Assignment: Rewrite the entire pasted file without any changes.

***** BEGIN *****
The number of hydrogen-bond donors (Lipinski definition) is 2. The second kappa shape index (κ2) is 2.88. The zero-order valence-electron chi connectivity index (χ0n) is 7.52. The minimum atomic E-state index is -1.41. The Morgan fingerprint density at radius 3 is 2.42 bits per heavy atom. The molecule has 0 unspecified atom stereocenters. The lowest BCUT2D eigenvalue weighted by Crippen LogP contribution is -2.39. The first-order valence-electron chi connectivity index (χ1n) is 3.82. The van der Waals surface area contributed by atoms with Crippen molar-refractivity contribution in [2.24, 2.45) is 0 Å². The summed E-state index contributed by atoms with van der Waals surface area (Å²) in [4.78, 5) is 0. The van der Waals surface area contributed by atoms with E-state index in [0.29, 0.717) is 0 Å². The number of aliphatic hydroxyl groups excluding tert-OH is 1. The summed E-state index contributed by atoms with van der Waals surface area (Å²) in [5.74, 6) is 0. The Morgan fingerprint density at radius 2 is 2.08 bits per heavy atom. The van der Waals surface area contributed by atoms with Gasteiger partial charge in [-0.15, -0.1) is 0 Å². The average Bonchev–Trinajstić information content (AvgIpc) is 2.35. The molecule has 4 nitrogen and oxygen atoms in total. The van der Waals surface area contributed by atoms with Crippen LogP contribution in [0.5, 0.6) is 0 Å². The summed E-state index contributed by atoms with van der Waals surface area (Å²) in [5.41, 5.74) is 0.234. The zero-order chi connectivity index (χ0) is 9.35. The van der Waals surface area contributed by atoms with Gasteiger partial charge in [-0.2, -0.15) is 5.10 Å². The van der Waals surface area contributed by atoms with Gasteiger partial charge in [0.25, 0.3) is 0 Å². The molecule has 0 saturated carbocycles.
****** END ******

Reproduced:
The number of hydrogen-bond donors (Lipinski definition) is 2. The second kappa shape index (κ2) is 2.88. The zero-order valence-electron chi connectivity index (χ0n) is 7.52. The minimum atomic E-state index is -1.41. The Morgan fingerprint density at radius 3 is 2.42 bits per heavy atom. The molecule has 0 unspecified atom stereocenters. The lowest BCUT2D eigenvalue weighted by Crippen LogP contribution is -2.39. The first-order valence-electron chi connectivity index (χ1n) is 3.82. The van der Waals surface area contributed by atoms with Crippen molar-refractivity contribution in [2.24, 2.45) is 0 Å². The summed E-state index contributed by atoms with van der Waals surface area (Å²) in [4.78, 5) is 0. The van der Waals surface area contributed by atoms with E-state index in [0.29, 0.717) is 0 Å². The number of aliphatic hydroxyl groups excluding tert-OH is 1. The summed E-state index contributed by atoms with van der Waals surface area (Å²) in [5.74, 6) is 0. The Morgan fingerprint density at radius 2 is 2.08 bits per heavy atom. The van der Waals surface area contributed by atoms with Gasteiger partial charge in [-0.15, -0.1) is 0 Å². The average Bonchev–Trinajstić information content (AvgIpc) is 2.35. The molecule has 4 nitrogen and oxygen atoms in total. The van der Waals surface area contributed by atoms with Crippen LogP contribution in [0.5, 0.6) is 0 Å². The summed E-state index contributed by atoms with van der Waals surface area (Å²) in [5.41, 5.74) is 0.234. The zero-order chi connectivity index (χ0) is 9.35. The van der Waals surface area contributed by atoms with Gasteiger partial charge in [-0.2, -0.15) is 5.10 Å². The van der Waals surface area contributed by atoms with Gasteiger partial charge in [0.25, 0.3) is 0 Å². The molecule has 0 saturated carbocycles.